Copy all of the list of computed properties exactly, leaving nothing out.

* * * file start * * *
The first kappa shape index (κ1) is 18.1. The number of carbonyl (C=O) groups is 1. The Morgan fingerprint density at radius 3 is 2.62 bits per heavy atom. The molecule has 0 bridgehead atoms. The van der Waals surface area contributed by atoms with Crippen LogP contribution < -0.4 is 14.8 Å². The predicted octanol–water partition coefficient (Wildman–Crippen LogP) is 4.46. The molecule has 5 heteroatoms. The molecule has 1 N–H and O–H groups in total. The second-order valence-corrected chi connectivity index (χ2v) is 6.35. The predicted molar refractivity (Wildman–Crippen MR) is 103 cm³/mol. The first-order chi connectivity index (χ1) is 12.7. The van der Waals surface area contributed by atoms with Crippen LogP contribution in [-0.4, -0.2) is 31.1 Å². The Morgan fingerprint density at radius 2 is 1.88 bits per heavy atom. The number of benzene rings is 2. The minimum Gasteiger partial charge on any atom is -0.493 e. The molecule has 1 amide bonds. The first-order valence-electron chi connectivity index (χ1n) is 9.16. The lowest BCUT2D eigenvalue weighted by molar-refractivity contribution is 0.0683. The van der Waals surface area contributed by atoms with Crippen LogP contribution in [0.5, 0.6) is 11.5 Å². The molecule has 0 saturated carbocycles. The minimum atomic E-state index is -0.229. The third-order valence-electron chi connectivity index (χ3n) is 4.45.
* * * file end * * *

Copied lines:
The first kappa shape index (κ1) is 18.1. The number of carbonyl (C=O) groups is 1. The Morgan fingerprint density at radius 3 is 2.62 bits per heavy atom. The molecule has 0 bridgehead atoms. The van der Waals surface area contributed by atoms with Crippen LogP contribution < -0.4 is 14.8 Å². The predicted octanol–water partition coefficient (Wildman–Crippen LogP) is 4.46. The molecule has 5 heteroatoms. The molecule has 1 N–H and O–H groups in total. The second-order valence-corrected chi connectivity index (χ2v) is 6.35. The predicted molar refractivity (Wildman–Crippen MR) is 103 cm³/mol. The first-order chi connectivity index (χ1) is 12.7. The van der Waals surface area contributed by atoms with Crippen LogP contribution in [-0.4, -0.2) is 31.1 Å². The Morgan fingerprint density at radius 2 is 1.88 bits per heavy atom. The number of benzene rings is 2. The minimum Gasteiger partial charge on any atom is -0.493 e. The molecule has 1 amide bonds. The first-order valence-electron chi connectivity index (χ1n) is 9.16. The lowest BCUT2D eigenvalue weighted by molar-refractivity contribution is 0.0683. The van der Waals surface area contributed by atoms with Crippen LogP contribution in [0.5, 0.6) is 11.5 Å². The molecule has 0 saturated carbocycles. The minimum atomic E-state index is -0.229. The third-order valence-electron chi connectivity index (χ3n) is 4.45.